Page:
Why do I get foot cramps? | Holland & Barrett

Cramping in the feet and toes is common. Although it can be inconvenient and painful – it’s usually nothing to worry about. However, if foot cramps are happening regularly, there might be an underlying cause.

What do foot cramps feel like?

A foot cramp can feel like a tearing sensation along the arch of your foot. Cramps can incorporate the top of the foot too, with pain curling from your ankle to your big toe joint.

During a cramp, your foot may feel ‘locked’ into position. You might also feel a searing or burning sensation. They can last anywhere from a few seconds to around fifteen minutes.

Why do foot cramps happen?

There are several reasons why you might be getting foot cramps. Here are the most common:

  • Footwear – shoes that are too tight can cause foot cramps by restricting the natural movement of the foot muscles. Tight footwear also restricts blood circulation to the feet. Shoes (e.g. stilettos) which force the foot into unnatural positions can also lead to foot and toe cramps.
  • Exercise – certain forms of exercise, such as running, can bring on foot cramps. One reason is that the muscle groups in the feet can experience fatigue and spasming after repeatedly contracting and relaxing during the activity. Another explanation could be the signal from the brain to the muscle fails temporarily – so the muscle contracts but doesn’t relax – leaving you with cramp.1
  • Overuse of the feet – if you’ve been driving a lot, or operating a machine with a foot pedal, this can lead to cramps in the feet and toes from the repetitive movement.
  • An imbalance – it has been suggested that both dehydration and low levels of electrolytes in the body could contribute to cramp.Getting more magnesium could also help prevent cramps. 3
  • Medications – certain medications, such as statins and diuretics (water tablets) have muscle cramping as side-effects.4
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Sometimes, foot cramps just happen and there is no obvious cause.

How can foot cramps be helped?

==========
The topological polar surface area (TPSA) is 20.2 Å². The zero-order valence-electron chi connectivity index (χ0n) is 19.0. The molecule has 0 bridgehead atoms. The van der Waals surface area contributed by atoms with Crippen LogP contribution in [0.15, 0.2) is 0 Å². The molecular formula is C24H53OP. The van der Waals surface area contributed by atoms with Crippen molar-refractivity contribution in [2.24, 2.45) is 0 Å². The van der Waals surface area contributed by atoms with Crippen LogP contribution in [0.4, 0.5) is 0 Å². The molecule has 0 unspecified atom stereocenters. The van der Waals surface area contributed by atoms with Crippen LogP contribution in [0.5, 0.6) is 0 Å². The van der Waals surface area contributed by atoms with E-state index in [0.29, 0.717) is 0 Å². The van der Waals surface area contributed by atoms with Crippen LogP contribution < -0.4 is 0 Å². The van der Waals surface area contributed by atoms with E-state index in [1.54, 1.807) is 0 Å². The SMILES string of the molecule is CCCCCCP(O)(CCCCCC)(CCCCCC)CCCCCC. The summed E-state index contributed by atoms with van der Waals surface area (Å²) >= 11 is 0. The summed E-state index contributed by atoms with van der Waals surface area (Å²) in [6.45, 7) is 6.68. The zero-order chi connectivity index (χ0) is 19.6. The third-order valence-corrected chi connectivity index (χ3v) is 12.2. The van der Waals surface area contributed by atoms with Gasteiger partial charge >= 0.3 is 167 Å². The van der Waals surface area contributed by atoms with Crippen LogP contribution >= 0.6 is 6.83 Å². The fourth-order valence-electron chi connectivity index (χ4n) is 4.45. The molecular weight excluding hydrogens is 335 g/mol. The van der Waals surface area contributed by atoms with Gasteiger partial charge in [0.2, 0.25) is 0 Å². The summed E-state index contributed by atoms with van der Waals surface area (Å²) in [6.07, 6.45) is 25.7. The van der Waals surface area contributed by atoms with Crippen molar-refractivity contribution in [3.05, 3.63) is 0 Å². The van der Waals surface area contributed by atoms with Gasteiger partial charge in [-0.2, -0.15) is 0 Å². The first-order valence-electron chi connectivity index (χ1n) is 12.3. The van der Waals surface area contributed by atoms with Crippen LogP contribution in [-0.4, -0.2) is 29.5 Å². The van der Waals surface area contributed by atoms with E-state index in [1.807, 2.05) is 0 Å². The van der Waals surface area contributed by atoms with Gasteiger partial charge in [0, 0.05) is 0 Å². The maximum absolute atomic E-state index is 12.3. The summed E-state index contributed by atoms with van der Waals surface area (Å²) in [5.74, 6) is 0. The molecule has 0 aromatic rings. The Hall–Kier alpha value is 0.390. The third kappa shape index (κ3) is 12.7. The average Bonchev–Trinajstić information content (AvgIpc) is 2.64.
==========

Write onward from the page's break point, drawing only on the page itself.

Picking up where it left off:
Wearing the correct size footwear, staying hydrated and being mindful of the side-effects of any medications we take are all good places to start to reduce the instances of foot cramp. Warming up the feet with some stretches before exercise is also a good idea to gently activate your muscles to avoid fatigue.

Massage and stretches may also help

For cramp in the arch of your foot, gently press along the arch with your fingers. The muscle may feel knotted or hard to touch. A simple press-and-release motion should ease the muscle out of its spasm.

If the cramp is in the ball of your foot or in your toes, try this

Sitting in a chair, pull the cramping foot to rest on the opposite thigh. Gently pull your toes back towards your ankle, so you feel a stretch in the arch. Repeat this a few times.

Then, push your toes down towards the ball of your foot. You should feel a pull along the knuckles of your toes and along the top of the foot. Repeat a few times.

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Last updated: 22 May 2020

Sources

1 https://www.runnersworld.com/health-injuries/a20789942/fix-those-nagging-foot-cramps/

2 Bergeron M. Muscle cramps during exercise: is it fatigue or electrolyte deficit? Curr Sports Med Rep. 2008;7:S50-S55

3 https://www.ncbi.nlm.nih.gov/pubmed/24280947

4 https://www.nhsinform.scot/illnesses-and-conditions/muscle-bone-and-joints/conditions/leg-cramps


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